2. For a reverse example, look at video games vs. something like Photoshop. They both cost the same amount of money to develop. And yet one costs $60 and the other costs $600. And while there is obviously some pirating, most people still buy video games. $60 is a bit high, but its manageable. Whereas probably 95% of all people who have ever used Photoshop pirated it. Nobody is going to spend $600 just to make funny cat pictures on the internet. If each new version of Photoshop only cost $60, theyd sell millions more copies.

      1. in fairness i think adobe know PS is pirated by home users and they dont mind as they know business will buy it. plus, how else do people learn to use it? i learnt from a copy of PS4 and ever since when working i have purchased the creative suite for £1500 so they are doing ok by me 🙂

        1. No youre right, Adobe really does turn a blind eye to the piracy because they know its good, free advertising (it helped make the name of their product become literally synonymous with photo editing), and they probably make up the difference from business licenses. But the video game companies definitely dont turn a blind eye, they love trying to throw pirates in jail. Run a bank and steal as many billions as you want, but GOD HELP YOU if you steal a video game or a movie.

  2. Hitman was an awesome series. You water it down and make it friendly to the COD crowd (No hate, I like COD too, but I like variety in my games) and you alienated the previous fanbase. You must adapt to the market obviously, but all Hitman fans will agree that Hitman Absolution was a “Hitman” game in name and main character only.

    1. i like to call it handicap accessible. simply because if you suck at stealth (me but im getting better thanks to hitman absolution) you can shoot your way through even though it kills your score especially when there is no specified target.

  3. Wow, it really sucks that Tomb Raider isnt considered a success in todays dumbass market. It was one of the most well-made games ive played in years.

  4. Tomb Raider (2013) is a phenomenal game – with arguably the best console graphics to date (better than say, Crysis 3 or Uncharted 3…GOW: Ascension being the only game better looking). Unlike DMC or Skyward Sword, TBR manages to reinvent the series without alienating its longtime fans…while somehow being brilliantly accessible to a new generation of ‘softer’ gamers. The game reminds me of the open-area survival segments that made Metal Gear Solid 3: Snake Eater so amazing.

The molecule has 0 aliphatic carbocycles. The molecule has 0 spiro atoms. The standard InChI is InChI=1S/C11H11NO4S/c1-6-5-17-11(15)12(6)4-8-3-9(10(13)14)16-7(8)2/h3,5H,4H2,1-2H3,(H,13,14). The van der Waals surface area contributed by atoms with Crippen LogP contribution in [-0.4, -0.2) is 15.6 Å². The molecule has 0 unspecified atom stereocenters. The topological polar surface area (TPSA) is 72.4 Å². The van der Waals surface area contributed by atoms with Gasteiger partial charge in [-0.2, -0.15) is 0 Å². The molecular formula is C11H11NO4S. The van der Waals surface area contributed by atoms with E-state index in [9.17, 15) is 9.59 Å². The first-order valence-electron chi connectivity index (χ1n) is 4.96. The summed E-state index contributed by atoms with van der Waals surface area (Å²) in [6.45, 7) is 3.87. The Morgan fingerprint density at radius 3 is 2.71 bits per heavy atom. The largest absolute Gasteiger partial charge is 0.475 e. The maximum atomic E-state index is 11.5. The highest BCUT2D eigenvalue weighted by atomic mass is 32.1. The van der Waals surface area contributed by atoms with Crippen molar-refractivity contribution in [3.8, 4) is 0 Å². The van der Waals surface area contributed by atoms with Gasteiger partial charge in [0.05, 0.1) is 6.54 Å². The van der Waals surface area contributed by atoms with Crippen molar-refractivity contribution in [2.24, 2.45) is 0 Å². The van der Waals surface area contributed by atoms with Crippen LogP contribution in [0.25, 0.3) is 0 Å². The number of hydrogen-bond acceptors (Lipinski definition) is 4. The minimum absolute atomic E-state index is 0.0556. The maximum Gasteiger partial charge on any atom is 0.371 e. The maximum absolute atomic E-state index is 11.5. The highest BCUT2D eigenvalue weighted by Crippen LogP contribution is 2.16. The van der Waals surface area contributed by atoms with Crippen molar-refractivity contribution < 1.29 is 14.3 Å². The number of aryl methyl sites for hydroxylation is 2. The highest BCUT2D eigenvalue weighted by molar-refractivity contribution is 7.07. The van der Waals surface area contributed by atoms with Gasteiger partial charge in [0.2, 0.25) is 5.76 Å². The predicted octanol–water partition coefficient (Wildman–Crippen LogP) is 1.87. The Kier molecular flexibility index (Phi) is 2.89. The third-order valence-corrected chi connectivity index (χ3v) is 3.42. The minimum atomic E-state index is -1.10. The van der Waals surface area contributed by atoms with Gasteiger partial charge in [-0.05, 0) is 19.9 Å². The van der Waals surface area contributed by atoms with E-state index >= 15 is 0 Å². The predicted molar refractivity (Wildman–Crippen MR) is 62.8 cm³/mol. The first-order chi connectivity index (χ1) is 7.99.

That said: I have absolutely no delusions that TMR couldn’t have been made to such high quality without a AAA budget & hollywood talent.
    The reallity is; that in this day and age, even a incredibly manic/broken publisher like SQUARE ENIX could have funded this game for far, far, farless – asked the developer to focus on creatively producing TMR while maintaining it budget – then only produced the amount of copies they ‘knew’ they’d sale (like ATLUS and NAMCO BANDAI do), and still produced TMR with the ‘exact’ same critically praised graphics, gameplay, and story, and just as compelling music and voice qually from equally talented ‘traditional’ voice actors from the anime/tv/CG/videogame voice acting community (for a shoe-string budget).

    Hopefully with this next generation of more dev friendly hardware and far more efficient engines (like Unreal 4), we’ll see developers making more elaborate games with higher quality effects, with a fraction of the time, a fraction of the people, and at a fraction of the budget we see to day with console games. This isnt new to PC devs, as thanks to easy access to awide array of tools (thanks DX11!), just a few people can build a huge game with top notch visuals – perhaps thanks to the PS4s PC architecture and the inclusion to powerful tools like DX11, we’ll see the console community embrace the change, learn from the new pc devs attractd to the PS4s similar architecture, and ‘evolve’ to meet the times (as PC devs have). Console devs build games with brute force (buy throwing people & money at it), while PC development is more about taking the tools provided and with great finesse, building a product as efficiently as possible.

  5. This will probably sound sappy, but I feel like a lot of game designers out there are so passionate about getting the game right, that they often spend more money than the fans can cover. Movies can have reruns over and over again, but for video games, sadly sometimes its just not the same.

  6. Are you kidding cod has a shit campaign and a repetitive online. It always saddens to these great games not sell as well because the new modern shooter has rehashed it’s weapons and called it a sequel. Gamers today don’t seem to understand how much time and effort goes into these kind of games.